On May 17, the CFPB announced a lawsuit against an online lending platform through which consumers could obtain small-dollar, short-term loans through a brokering arrangement with lenders. The CFPB alleged the platform violated the CFPA through its deceptive advertisements to consumers on the platform’s alleged promotion of financing terms which included “no interest,” “0% APR,” or “0% interest” but instead invited consumers to provide “tips” and “donations” to lenders, which, would increase the likelihood of a loan being funded. The CFPB further alleged that while the platform marketed zero-interest loans, the platform did not provide users an option for a $0 donation fee or to skip the fee altogether. The Bureau claimed, “almost all of [the platform’s] loans carry an equivalent annual percentage rate of over 36% APR, and many loans carry an APR in excess of 300%, with some over 1,000%.” The Bureau also claimed the platform violated the CFPA by providing misleading TILA disclosures that did not contain the cost of the additional fees and tips in the quoted total payments.

    The complaint alleged further violations of the CFPA where the platform (i) obscured whether and how borrowers can select the option for no donation or tip; (ii) stated or implied through its practices that consumers were obligated to repay loan amounts although the loans violated the applicable states’ lender-licensing or usury laws that declared such loans void ab initio or limited consumers’ obligation to repay; (iii) requested to collect and collects on void loans consumers were not obligated to repay for the aforementioned reason; (iv) misleadingly implied that it will furnish negative information to the credit bureaus unless the consumer makes a payment, without actually intending to do so; and (v) violated the FCRA.

    The CFPB’s complaint stated that because the platform was a consumer reporting agency under the FCRA and therefore would be required to “follow reasonable procedures to assure maximum possible accuracy of the information concerning the individual about whom the report relates.” The CFPB will seek, among other things, injunctions against the platform to prevent future violations, monetary relief for borrowers, forfeiture of ill-gotten gains, and a civil money penalty.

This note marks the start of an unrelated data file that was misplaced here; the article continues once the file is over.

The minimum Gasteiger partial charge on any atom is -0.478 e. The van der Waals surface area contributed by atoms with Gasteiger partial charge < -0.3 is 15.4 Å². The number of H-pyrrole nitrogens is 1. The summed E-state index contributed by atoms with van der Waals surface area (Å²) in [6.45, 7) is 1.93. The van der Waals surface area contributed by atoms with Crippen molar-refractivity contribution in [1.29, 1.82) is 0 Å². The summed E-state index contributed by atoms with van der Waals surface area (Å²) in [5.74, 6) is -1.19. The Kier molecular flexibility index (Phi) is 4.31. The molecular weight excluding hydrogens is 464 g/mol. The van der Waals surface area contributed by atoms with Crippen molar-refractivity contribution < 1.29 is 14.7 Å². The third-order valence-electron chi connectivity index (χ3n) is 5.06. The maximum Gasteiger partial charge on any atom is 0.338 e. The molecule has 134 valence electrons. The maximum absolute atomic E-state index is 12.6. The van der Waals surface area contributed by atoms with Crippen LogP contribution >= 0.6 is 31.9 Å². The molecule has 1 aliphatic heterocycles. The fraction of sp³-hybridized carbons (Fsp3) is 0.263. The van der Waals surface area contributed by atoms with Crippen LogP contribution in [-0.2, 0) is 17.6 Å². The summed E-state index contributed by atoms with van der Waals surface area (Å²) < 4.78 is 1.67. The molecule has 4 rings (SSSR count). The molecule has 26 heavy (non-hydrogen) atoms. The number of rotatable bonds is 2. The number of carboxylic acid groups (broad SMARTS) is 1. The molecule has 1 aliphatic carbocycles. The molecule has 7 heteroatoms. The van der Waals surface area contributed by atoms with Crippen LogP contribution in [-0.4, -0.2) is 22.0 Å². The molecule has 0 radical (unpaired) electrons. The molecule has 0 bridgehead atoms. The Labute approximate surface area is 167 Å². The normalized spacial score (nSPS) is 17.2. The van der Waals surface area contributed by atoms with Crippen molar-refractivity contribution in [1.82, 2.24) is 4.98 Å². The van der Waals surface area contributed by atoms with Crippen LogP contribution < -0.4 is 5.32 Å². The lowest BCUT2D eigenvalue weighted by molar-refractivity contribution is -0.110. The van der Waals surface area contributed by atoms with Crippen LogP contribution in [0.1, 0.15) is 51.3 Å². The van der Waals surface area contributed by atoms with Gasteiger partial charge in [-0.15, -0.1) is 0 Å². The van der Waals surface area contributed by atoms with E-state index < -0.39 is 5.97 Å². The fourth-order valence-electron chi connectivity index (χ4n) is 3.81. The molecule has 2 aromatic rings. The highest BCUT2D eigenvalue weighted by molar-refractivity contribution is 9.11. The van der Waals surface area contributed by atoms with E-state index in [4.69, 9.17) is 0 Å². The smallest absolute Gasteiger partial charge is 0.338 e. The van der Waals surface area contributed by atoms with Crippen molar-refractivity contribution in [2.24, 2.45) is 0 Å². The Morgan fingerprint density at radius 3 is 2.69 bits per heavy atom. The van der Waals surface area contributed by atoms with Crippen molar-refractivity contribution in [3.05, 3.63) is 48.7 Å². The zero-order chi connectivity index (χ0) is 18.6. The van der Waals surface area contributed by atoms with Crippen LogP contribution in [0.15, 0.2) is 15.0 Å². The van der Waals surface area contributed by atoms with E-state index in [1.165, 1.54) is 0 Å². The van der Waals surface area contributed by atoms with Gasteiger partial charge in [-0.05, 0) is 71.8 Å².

Federal Issues Peer-to-Peer Enforcement CFPB Consumer Finance CFPA FCRA

  • CFPB’s credit card late fee rule stayed


    On May 10, the U.S. District Court for the Northern District of Texas entered an opinion and order granting the plaintiffs, comprising several trade organization, its motion for preliminary injunction and placed a stay on the CFPB’s credit card late fee rule. As previously covered by InfoBytes, a suit was filed against the CFPB by multiple trade organizations to challenge the Bureau’s final rule to amend Regulation Z and limit most credit card late fees to $8.

    The court decided not to address the plaintiffs’ arguments regarding the CARD Act, TILA, and APA violations due to the Court of Appeals for the Fifth Circuit opinion that the CFPB's funding structure was unconstitutional; therefore, any regulations promulgated by the CFPB would be unconstitutional. For that reason, due to the CFPB’s unconstitutional structure found by the 5th Circuit, the District Court decided that all factors weighed in favor of issuing a preliminary injunction and thus staying the final rule. 

    Courts Federal Issues CFPB Litigation Credit Cards Agency Rule-Making & Guidance Fees Consumer Finance

  • HUD and mortgage lender reach agreement on Montana fair lending complaint

    Federal Issues

    On May 13, HUD announced an agreement with a mortgage lender to resolve allegations of Fair Housing Act violations. According to the redacted agreement, a complaint was filed with HUD last August accusing the mortgage company of engaging in housing discrimination based on race, in violation of the Fair Housing Act. The complainants claim they faced discriminatory housing terms, were denied housing, and were subject to racially discriminatory notices and advertisements. The mortgage company denied all allegations of discrimination, asserted its commitment to fair housing and equal opportunity, and agreed to a Conciliation Agreement to resolve the matter without admitting any wrongdoing or liability.